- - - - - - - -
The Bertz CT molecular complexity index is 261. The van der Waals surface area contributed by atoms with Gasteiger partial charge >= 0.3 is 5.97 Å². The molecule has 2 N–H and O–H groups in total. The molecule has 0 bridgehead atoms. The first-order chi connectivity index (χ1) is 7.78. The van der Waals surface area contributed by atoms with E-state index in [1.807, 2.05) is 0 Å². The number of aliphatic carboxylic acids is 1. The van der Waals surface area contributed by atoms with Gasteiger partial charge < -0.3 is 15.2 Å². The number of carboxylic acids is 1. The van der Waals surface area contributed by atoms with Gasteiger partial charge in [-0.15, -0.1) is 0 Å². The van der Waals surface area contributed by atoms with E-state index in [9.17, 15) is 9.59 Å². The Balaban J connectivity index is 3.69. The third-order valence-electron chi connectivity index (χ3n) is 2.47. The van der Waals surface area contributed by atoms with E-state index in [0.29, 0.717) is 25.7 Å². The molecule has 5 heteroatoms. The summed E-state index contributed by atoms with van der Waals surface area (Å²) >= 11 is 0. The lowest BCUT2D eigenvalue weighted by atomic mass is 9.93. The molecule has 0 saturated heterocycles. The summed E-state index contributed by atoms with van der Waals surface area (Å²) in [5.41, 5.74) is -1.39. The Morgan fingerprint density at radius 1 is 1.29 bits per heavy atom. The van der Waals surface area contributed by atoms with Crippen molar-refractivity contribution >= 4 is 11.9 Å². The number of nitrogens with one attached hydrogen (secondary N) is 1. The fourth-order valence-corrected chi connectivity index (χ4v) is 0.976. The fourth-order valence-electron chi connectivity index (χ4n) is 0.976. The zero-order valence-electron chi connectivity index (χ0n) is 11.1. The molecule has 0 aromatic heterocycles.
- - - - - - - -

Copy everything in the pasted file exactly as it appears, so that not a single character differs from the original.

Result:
The Bertz CT molecular complexity index is 261. The van der Waals surface area contributed by atoms with Gasteiger partial charge >= 0.3 is 5.97 Å². The molecule has 2 N–H and O–H groups in total. The molecule has 0 bridgehead atoms. The first-order chi connectivity index (χ1) is 7.78. The van der Waals surface area contributed by atoms with E-state index in [1.807, 2.05) is 0 Å². The number of aliphatic carboxylic acids is 1. The van der Waals surface area contributed by atoms with Gasteiger partial charge < -0.3 is 15.2 Å². The number of carboxylic acids is 1. The van der Waals surface area contributed by atoms with Gasteiger partial charge in [-0.15, -0.1) is 0 Å². The van der Waals surface area contributed by atoms with E-state index in [9.17, 15) is 9.59 Å². The Balaban J connectivity index is 3.69. The third-order valence-electron chi connectivity index (χ3n) is 2.47. The van der Waals surface area contributed by atoms with E-state index in [0.29, 0.717) is 25.7 Å². The molecule has 5 heteroatoms. The summed E-state index contributed by atoms with van der Waals surface area (Å²) >= 11 is 0. The lowest BCUT2D eigenvalue weighted by atomic mass is 9.93. The molecule has 0 saturated heterocycles. The summed E-state index contributed by atoms with van der Waals surface area (Å²) in [5.41, 5.74) is -1.39. The Morgan fingerprint density at radius 1 is 1.29 bits per heavy atom. The van der Waals surface area contributed by atoms with Crippen molar-refractivity contribution >= 4 is 11.9 Å². The number of nitrogens with one attached hydrogen (secondary N) is 1. The fourth-order valence-corrected chi connectivity index (χ4v) is 0.976. The fourth-order valence-electron chi connectivity index (χ4n) is 0.976. The zero-order valence-electron chi connectivity index (χ0n) is 11.1. The molecule has 0 aromatic heterocycles.